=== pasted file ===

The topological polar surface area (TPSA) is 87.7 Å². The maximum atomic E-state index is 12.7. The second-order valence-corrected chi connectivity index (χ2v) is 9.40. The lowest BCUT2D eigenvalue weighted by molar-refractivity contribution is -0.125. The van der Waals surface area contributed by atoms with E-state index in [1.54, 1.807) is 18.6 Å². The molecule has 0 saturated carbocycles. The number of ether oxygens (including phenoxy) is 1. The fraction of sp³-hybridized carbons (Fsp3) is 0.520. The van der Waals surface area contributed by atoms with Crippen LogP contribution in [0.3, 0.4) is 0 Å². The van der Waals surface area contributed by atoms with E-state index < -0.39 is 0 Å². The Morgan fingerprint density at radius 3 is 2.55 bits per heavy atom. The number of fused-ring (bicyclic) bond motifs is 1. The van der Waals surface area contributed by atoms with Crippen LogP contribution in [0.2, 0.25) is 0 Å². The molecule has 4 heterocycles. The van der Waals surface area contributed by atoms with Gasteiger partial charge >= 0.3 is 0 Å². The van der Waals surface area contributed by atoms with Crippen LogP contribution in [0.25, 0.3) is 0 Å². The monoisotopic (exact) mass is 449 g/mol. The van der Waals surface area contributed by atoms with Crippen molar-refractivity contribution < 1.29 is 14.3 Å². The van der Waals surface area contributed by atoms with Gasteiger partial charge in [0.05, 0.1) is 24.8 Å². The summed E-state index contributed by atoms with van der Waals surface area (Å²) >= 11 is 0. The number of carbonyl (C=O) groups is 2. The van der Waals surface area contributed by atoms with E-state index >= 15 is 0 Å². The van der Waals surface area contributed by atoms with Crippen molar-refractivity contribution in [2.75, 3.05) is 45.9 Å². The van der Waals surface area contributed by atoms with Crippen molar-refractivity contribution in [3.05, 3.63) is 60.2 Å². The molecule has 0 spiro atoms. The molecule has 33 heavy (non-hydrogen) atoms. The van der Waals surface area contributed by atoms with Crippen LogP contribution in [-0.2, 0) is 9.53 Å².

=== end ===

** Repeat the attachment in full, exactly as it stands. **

The topological polar surface area (TPSA) is 87.7 Å². The maximum atomic E-state index is 12.7. The second-order valence-corrected chi connectivity index (χ2v) is 9.40. The lowest BCUT2D eigenvalue weighted by molar-refractivity contribution is -0.125. The van der Waals surface area contributed by atoms with E-state index in [1.54, 1.807) is 18.6 Å². The molecule has 0 saturated carbocycles. The number of ether oxygens (including phenoxy) is 1. The fraction of sp³-hybridized carbons (Fsp3) is 0.520. The van der Waals surface area contributed by atoms with Crippen LogP contribution in [0.3, 0.4) is 0 Å². The van der Waals surface area contributed by atoms with E-state index < -0.39 is 0 Å². The Morgan fingerprint density at radius 3 is 2.55 bits per heavy atom. The number of fused-ring (bicyclic) bond motifs is 1. The van der Waals surface area contributed by atoms with Crippen LogP contribution in [0.2, 0.25) is 0 Å². The molecule has 4 heterocycles. The van der Waals surface area contributed by atoms with Gasteiger partial charge >= 0.3 is 0 Å². The van der Waals surface area contributed by atoms with Crippen LogP contribution in [0.25, 0.3) is 0 Å². The monoisotopic (exact) mass is 449 g/mol. The van der Waals surface area contributed by atoms with Crippen molar-refractivity contribution < 1.29 is 14.3 Å². The van der Waals surface area contributed by atoms with Gasteiger partial charge in [0.05, 0.1) is 24.8 Å². The summed E-state index contributed by atoms with van der Waals surface area (Å²) >= 11 is 0. The number of carbonyl (C=O) groups is 2. The van der Waals surface area contributed by atoms with E-state index >= 15 is 0 Å². The van der Waals surface area contributed by atoms with Crippen molar-refractivity contribution in [2.75, 3.05) is 45.9 Å². The van der Waals surface area contributed by atoms with Crippen molar-refractivity contribution in [3.05, 3.63) is 60.2 Å². The molecule has 0 spiro atoms. The molecule has 33 heavy (non-hydrogen) atoms. The van der Waals surface area contributed by atoms with Crippen LogP contribution in [-0.2, 0) is 9.53 Å².